10. #10
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    Quote Originally Posted by gqsmoothie
    Michigander- Thanks for the idea of waterproofing spray. So...that stuff really does work? It seems so simple a solution that I have a hard time believing that it'll actually works.
    It does work but it add some weight to the fabric... I'm not sure how long it lasts but last summer I sprayed my old tent in the middle of my bike tour because of leaks and used it for another 2 weeks without problems.

  11. #11
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    Michigander etal: We saw a 100 buck Eureka 1 man at MC sporting goods this week. This is a local chain which grew nationwide. MC originally meant Michigan Clothiers, IIRC. Probably made in China., Basic side-entry, sort of a rainfly slung over a mosqito net coffin. Not much of an entertainment shelter, just portable, personal space. George in Grand Rapids

  12. #12
    vintage tourer
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    Quote Originally Posted by gqsmoothie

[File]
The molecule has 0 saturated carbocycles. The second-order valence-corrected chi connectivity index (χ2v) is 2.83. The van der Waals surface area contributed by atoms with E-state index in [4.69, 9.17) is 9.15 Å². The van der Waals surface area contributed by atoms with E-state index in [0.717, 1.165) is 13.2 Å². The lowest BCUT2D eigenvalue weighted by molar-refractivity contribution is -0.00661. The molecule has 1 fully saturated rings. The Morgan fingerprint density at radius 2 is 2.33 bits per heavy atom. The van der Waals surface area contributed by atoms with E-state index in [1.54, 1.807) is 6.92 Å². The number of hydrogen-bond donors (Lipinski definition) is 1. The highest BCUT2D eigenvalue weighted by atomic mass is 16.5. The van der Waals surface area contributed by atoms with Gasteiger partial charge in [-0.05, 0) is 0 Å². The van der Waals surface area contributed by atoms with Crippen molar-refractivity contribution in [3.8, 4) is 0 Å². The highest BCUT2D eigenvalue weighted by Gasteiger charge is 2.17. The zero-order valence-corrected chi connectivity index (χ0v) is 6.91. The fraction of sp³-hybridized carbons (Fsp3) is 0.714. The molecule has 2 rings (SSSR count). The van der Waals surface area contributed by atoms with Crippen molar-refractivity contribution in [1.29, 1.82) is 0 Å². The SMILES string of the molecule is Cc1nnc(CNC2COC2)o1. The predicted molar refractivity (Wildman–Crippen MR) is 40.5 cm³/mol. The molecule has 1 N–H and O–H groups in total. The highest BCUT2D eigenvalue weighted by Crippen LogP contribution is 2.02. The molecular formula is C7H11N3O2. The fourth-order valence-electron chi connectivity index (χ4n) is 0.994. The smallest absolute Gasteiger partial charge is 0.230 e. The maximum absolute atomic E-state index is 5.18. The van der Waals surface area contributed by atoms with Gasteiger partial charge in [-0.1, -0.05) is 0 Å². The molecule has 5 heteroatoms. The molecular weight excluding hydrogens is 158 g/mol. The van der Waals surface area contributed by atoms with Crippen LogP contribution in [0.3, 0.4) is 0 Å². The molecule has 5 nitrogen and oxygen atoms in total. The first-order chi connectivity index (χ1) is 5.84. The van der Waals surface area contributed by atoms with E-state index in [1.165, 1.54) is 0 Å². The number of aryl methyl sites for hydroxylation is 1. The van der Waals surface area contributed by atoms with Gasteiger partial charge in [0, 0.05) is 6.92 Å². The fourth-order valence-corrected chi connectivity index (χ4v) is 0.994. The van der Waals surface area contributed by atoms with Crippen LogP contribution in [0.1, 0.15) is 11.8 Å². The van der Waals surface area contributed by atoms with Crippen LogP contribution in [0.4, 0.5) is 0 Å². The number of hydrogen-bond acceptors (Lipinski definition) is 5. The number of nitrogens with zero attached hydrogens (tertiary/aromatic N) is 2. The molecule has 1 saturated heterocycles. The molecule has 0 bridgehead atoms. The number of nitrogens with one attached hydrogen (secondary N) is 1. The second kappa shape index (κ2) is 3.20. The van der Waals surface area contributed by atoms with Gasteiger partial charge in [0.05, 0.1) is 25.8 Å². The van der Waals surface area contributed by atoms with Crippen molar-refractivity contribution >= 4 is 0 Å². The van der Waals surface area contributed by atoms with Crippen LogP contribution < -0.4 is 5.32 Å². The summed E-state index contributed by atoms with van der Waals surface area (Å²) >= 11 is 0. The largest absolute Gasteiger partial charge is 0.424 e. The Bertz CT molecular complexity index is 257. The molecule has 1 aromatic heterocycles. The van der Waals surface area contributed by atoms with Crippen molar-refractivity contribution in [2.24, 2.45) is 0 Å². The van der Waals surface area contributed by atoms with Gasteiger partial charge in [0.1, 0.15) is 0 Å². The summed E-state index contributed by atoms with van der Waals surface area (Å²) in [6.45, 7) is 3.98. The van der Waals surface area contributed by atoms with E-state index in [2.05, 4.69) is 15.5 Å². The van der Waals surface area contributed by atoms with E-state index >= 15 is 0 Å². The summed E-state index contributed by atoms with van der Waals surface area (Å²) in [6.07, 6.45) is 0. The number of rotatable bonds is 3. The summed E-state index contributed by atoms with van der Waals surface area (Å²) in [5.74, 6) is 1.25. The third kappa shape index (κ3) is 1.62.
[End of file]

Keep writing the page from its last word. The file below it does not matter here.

Michigander- Thanks for the idea of waterproofing spray. So...that stuff really does work? It seems so simple a solution that I have a hard time believing that it'll actually works.

    scotchguard type waterproof spays may or may not solve, or even reduce, your water leakage problem. first, you need to identify where and how the water is coming in.

    most common scenarios:
    - seams on rainfly are not taped, allowing water to enter through the needle holes and aided by capillary action of the thread. water drips onto the top of the tent. solution: seam seal all seams on fly.

    - water is entering through the "waterproof" floor. generally same reason and solution as above, seams have no taping, or are inadequately or faultily taped. seam seal all seams. occasionally, the waterproofing on the fabric of the floor has worn through, or you've got a small hole in the floor. a small hole can be easily fixed with a waterproof patch. if the waterproof coating has worn off, there are coatings you can apply. in my experience, they are problematic in applying and don't last long at all. (however, i haven't used the nikwax one yet)